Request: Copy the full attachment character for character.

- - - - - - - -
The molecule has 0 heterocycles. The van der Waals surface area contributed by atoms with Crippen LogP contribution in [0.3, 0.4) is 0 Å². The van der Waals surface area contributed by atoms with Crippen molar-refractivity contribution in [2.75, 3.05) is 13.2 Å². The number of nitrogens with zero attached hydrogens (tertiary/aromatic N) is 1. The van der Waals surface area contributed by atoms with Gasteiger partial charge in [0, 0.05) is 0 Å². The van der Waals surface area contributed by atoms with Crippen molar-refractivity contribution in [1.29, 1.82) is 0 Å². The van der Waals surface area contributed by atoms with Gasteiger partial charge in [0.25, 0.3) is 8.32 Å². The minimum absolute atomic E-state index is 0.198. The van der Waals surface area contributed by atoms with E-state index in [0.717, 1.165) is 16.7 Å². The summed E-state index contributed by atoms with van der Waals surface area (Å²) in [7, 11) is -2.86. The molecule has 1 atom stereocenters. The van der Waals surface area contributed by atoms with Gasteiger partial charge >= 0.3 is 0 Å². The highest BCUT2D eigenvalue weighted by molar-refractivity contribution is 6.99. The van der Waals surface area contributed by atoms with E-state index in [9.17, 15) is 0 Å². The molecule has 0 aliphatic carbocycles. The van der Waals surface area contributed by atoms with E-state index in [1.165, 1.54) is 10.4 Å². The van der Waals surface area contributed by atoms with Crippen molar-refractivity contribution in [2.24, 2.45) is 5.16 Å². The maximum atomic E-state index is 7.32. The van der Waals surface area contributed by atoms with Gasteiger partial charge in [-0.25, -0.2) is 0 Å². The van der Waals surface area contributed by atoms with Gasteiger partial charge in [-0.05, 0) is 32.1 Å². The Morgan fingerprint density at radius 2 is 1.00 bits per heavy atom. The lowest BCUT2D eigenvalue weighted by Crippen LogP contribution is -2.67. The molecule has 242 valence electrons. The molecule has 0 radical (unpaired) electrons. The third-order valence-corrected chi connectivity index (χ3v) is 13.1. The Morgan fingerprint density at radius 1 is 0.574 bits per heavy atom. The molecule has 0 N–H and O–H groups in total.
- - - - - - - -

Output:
The molecule has 0 heterocycles. The van der Waals surface area contributed by atoms with Crippen LogP contribution in [0.3, 0.4) is 0 Å². The van der Waals surface area contributed by atoms with Crippen molar-refractivity contribution in [2.75, 3.05) is 13.2 Å². The number of nitrogens with zero attached hydrogens (tertiary/aromatic N) is 1. The van der Waals surface area contributed by atoms with Gasteiger partial charge in [0, 0.05) is 0 Å². The van der Waals surface area contributed by atoms with Crippen molar-refractivity contribution in [1.29, 1.82) is 0 Å². The van der Waals surface area contributed by atoms with Gasteiger partial charge in [0.25, 0.3) is 8.32 Å². The minimum absolute atomic E-state index is 0.198. The van der Waals surface area contributed by atoms with E-state index in [0.717, 1.165) is 16.7 Å². The summed E-state index contributed by atoms with van der Waals surface area (Å²) in [7, 11) is -2.86. The molecule has 1 atom stereocenters. The van der Waals surface area contributed by atoms with Gasteiger partial charge >= 0.3 is 0 Å². The highest BCUT2D eigenvalue weighted by molar-refractivity contribution is 6.99. The van der Waals surface area contributed by atoms with E-state index in [9.17, 15) is 0 Å². The molecule has 0 aliphatic carbocycles. The van der Waals surface area contributed by atoms with E-state index in [1.165, 1.54) is 10.4 Å². The van der Waals surface area contributed by atoms with Crippen molar-refractivity contribution in [2.24, 2.45) is 5.16 Å². The maximum atomic E-state index is 7.32. The van der Waals surface area contributed by atoms with Gasteiger partial charge in [-0.25, -0.2) is 0 Å². The van der Waals surface area contributed by atoms with Gasteiger partial charge in [-0.05, 0) is 32.1 Å². The Morgan fingerprint density at radius 2 is 1.00 bits per heavy atom. The lowest BCUT2D eigenvalue weighted by Crippen LogP contribution is -2.67. The molecule has 242 valence electrons. The molecule has 0 radical (unpaired) electrons. The third-order valence-corrected chi connectivity index (χ3v) is 13.1. The Morgan fingerprint density at radius 1 is 0.574 bits per heavy atom. The molecule has 0 N–H and O–H groups in total.